The range of first-class cultural institutions near the Lake Michigan waterfront in Chicago’s downtown Loop and just outside it includes an aquarium (Shedd), a natural history museum (the Field, with the world’s largest Tyrannosaurus Rex), and a planetarium (Adler) – plus one of the country’s great art museums and a local gem. Oh, and don’t forget The Bean in Millennium Park.
This iconic cultural representation of the city is one of the places Ferris Bueller went on his day off, and 1.5 million visitors each year follow his lead.
Perched in the heart of the tourist-friendly downtown district near the lakefront on Michigan Avenue, the museum (with its main entrance flanked by a famous pair of two-ton bronze lion statues) is one of Chicago’s most popular destinations. Its 300,000 works of art include a world-class collection of impressionist paintings in the 1893 main building.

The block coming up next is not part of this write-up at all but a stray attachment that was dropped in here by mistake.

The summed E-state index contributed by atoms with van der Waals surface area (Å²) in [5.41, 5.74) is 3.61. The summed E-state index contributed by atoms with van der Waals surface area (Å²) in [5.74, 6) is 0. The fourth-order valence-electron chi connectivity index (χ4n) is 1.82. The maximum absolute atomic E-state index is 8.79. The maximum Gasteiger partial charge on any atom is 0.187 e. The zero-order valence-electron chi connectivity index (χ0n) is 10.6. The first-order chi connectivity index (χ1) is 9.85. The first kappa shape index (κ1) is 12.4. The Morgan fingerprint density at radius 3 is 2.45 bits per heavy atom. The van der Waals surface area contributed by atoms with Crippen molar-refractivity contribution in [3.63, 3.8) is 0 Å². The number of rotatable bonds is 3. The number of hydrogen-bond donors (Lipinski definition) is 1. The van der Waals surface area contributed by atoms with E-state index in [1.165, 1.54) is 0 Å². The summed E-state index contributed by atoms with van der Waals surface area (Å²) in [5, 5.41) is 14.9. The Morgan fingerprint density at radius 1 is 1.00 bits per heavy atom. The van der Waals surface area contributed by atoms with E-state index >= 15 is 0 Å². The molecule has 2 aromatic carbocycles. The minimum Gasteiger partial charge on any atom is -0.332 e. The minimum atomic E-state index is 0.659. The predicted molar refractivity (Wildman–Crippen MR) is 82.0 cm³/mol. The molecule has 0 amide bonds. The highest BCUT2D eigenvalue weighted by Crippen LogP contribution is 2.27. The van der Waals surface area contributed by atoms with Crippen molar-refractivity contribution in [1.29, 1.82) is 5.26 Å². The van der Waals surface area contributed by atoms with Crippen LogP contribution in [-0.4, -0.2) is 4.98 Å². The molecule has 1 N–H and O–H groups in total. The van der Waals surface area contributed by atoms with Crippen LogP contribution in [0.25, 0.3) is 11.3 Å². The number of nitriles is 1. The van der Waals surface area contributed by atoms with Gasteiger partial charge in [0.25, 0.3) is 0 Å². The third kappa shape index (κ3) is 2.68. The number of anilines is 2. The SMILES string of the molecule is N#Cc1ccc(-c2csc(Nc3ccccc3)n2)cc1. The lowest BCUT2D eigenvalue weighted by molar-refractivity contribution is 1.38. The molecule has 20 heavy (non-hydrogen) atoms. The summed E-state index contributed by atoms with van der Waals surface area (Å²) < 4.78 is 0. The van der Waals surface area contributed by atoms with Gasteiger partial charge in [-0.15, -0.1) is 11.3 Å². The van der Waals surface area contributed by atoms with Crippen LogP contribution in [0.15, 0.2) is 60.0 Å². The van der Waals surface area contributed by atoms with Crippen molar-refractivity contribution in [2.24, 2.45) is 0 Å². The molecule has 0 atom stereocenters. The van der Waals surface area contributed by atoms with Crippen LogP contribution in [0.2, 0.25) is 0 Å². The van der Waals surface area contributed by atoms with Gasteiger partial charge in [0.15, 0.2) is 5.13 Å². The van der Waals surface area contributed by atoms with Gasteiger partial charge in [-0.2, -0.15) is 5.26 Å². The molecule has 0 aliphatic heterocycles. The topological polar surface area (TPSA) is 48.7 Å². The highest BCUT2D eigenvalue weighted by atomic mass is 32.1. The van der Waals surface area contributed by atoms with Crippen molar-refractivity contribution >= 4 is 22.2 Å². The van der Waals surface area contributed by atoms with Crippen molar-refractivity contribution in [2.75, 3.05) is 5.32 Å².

If you're a somewhat claustrophobic art lover, try visiting before noon or in the middle of the week. And keep in mind that the more recently constructed Modern Wing (opened in 2009) contains a wealth of contemporary works from renowned artists and is typically less heavily trafficked.
If you have less time to spare but still want to immerse yourself in a local cultural experience, head just a few blocks north of the Art Institute on Michigan Avenue to East Washington Street and the Chicago Cultural Center, with its largest-in-the-world Tiffany stained-glass dome.
The opulent 1897 building, designed by the same firm as the Art Institute, is known as "The People's Palace." Once the central building for the Chicago Public Library, the palatial five-floor landmark is decked out in lush ornamentation and brimming with the arts. It hosts rotating exhibits, many highlighting Chicago-based artists, in addition to a wide variety of free performances.
Admire views overlooking Michigan Avenue from large windows as you stroll the spacious galleries of the Chicago Rooms. Marvel at the ornate detail of Preston Bradley Hall, where you can catch live performances, including chamber music and children's concerts, beneath its iconic 38-foot-diameter Tiffany dome, with 30,000 pieces of glass – and that’s the smaller of the two domes in the building.
Art extends to the building's exterior as well, with a large mural on its western wall titled “Rushmore” depicting prominent women in the Chicago arts.